On this date (sort of--look it up) 152 years ago, West Virginia seceded from Virginia back into the United States, thus becoming its own state. Sadly, many people don't seem to realize that little tidbit of history. If I had a nickel for every time I've been asked if I live near Richmond, I would have a lot of nickels. Definitely enough to buy an atlas to prove to these people who ironically love to joke about how dumb and backwards West Virginians that we are, indeed a state of our very own. We aren't the western part of Virginia. We are our own state and we are, justifiably proud. So today, I want to make some observations. These aren't those interesting facts you'll often find on Facebook or anything. They're just my own ruminations.

We're one state, but we have multiple personalities. We are proud of our singularity and unity, but each region of West Virginia is somewhat unique. In many ways that is because we are part of multiple regions of the country. My part of West Virginia is in the Mid-Ohio Valley, right across the river from Ohio and is, as such, part of the Midwest. The northern panhandle and just below the Mason-Dixon Line (look it up) tends to gravitate north toward Pennsylvania, specifically Pittsburgh. The southwestern part of the state, including Huntington and Charleston is part of the southeast and tends to identify with Kentucky. The southeastern part of the state is so much a part of the Virginia part of the south that there are actually tracts of land that are still to this day the matter of a conflict between the two states as to which state they are actually in. The eastern panhandle is firmly in the Mid Atlantic, identifying with northern Virginia, DC, and Maryland.  It kind of proves the old saw that we are the most northern of the southern states, the most southern of the northern states, most eastern of the western states and most western of the eastern states. Notice I didn't mention central West Virginia. That's because that's the part of the state that is most truly its own state. That's where all the high mountains and misty hollows--or, as we say here, hollers--are that everyone who isn't from West Virginia thinks of when they think of our state. Kind of like how people tend to think of Manhattan when they think of New York City. Only way different. 

Kind of related to that, despite the popular misconception, there is no one "West Virginia Accent." People who meet me and find out where I'm from invariably express surprise that I have no discernible accent. Though it's not 100% true, where in the state you're from will predict your accent. I have to admit, though, that I went to school with kids who, even though they were only from the far southern end of Wood County, had more of an accent than I do. But go south and you'll definitely hear that southern drawl, though it's not quite the same as you'll hear in, say Georgia or Mississippi. It has a taste all its own. Kind of like the difference between clover honey and orange blossom honey. They're both sweet, but still unique unto themselves.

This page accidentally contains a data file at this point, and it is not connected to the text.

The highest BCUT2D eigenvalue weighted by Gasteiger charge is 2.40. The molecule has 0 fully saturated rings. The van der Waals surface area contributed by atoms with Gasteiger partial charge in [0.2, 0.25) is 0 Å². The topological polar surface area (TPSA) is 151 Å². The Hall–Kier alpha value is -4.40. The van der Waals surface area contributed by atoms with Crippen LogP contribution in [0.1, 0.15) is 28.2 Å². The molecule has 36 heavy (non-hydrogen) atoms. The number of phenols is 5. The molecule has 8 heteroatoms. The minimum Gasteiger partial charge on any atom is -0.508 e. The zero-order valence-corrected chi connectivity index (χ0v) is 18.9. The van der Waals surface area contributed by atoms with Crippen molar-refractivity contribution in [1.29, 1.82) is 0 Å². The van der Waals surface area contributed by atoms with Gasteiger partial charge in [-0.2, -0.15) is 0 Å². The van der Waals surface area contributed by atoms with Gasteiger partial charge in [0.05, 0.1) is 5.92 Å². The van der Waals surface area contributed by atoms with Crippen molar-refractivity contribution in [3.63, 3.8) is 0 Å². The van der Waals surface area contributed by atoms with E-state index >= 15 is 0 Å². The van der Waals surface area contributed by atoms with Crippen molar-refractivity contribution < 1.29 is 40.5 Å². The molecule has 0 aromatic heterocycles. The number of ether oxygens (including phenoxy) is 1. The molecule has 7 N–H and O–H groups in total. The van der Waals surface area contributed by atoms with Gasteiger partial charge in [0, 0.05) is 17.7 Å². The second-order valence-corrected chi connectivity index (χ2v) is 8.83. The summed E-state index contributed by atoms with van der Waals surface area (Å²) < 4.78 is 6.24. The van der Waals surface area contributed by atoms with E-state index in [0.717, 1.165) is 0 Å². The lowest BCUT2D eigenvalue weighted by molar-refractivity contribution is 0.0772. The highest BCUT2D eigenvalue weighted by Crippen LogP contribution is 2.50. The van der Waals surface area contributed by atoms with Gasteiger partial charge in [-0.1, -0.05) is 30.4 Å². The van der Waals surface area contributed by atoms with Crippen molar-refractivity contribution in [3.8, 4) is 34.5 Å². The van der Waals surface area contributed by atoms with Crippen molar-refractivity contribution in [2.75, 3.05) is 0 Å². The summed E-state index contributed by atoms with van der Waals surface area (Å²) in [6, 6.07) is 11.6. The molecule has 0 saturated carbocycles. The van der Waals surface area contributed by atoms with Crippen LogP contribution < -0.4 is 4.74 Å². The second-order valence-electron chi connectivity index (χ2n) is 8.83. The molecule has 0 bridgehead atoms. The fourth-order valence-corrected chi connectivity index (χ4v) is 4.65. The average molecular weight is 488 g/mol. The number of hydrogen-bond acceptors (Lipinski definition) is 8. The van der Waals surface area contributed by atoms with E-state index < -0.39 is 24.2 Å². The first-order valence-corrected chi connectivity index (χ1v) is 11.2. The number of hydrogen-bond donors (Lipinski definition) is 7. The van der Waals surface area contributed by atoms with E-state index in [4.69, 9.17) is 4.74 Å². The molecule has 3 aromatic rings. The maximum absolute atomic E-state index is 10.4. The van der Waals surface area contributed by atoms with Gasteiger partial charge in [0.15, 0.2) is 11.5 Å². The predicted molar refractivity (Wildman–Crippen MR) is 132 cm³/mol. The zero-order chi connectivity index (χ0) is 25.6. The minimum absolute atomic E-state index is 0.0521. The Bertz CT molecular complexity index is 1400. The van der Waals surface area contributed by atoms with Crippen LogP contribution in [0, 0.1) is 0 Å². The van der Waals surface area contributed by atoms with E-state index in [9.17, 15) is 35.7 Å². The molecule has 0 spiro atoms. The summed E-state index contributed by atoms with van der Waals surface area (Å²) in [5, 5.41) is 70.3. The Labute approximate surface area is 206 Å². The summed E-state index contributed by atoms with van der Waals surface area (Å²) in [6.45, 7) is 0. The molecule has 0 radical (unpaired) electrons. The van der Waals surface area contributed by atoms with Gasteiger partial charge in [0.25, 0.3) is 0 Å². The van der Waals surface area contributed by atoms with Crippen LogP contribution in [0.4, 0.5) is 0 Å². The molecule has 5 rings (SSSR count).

Despite all our regional flavors, when we leave the state, we're all one group. Last week I was in Louisville for the AP reading and started talking to someone from Princeton. Our Princeton, not the snooty one up north. If you know anything about geography, you know that Princeton and Parkersburg are about as far apart as they can be and still be in the same state. But we were each still excited to find a fellow mountaineer. At home, we may be heated regional sports rivals, but meet up somewhere else and it's, Hey--West Virginia!"

We are, in many ways, our own worst enemy. I'm talking about living down to the worst stereotypes people espouse about us. I'm talking about the drunken couch burning boneheads who too readily prove what many outside our beautiful state believe about us. But I'm also talking about the fact that, while tourism has the potential to be the lifeblood of our state, many, especially in the interior mountains, are beyond reticent to welcome visitors.Don't get me wrong--we are justifiably seen as a friendly people, but many would rather live in squalor than allow laws that make it easier to grow tourism in their region. 

Finally, and this is a fact, West Virginia is the best place in the world to be from and to live. I have so many students who say they can't wait to get out of here and never come back that it makes me sad. But many of them end up coming back--or never leaving. To me, where I live is the best of both worlds. We have that small town feel where everybody waves and is quick to help out a neighbor, but we're also never more than a two-hour drive from all the hustle and bustle we could ever wish for. I often joke that when I retire, it'll be to somewhere with an ocean view. But that's only partially true. I may go south for part of the year, but I'll never fully leave West Virginia--and it will never leave me.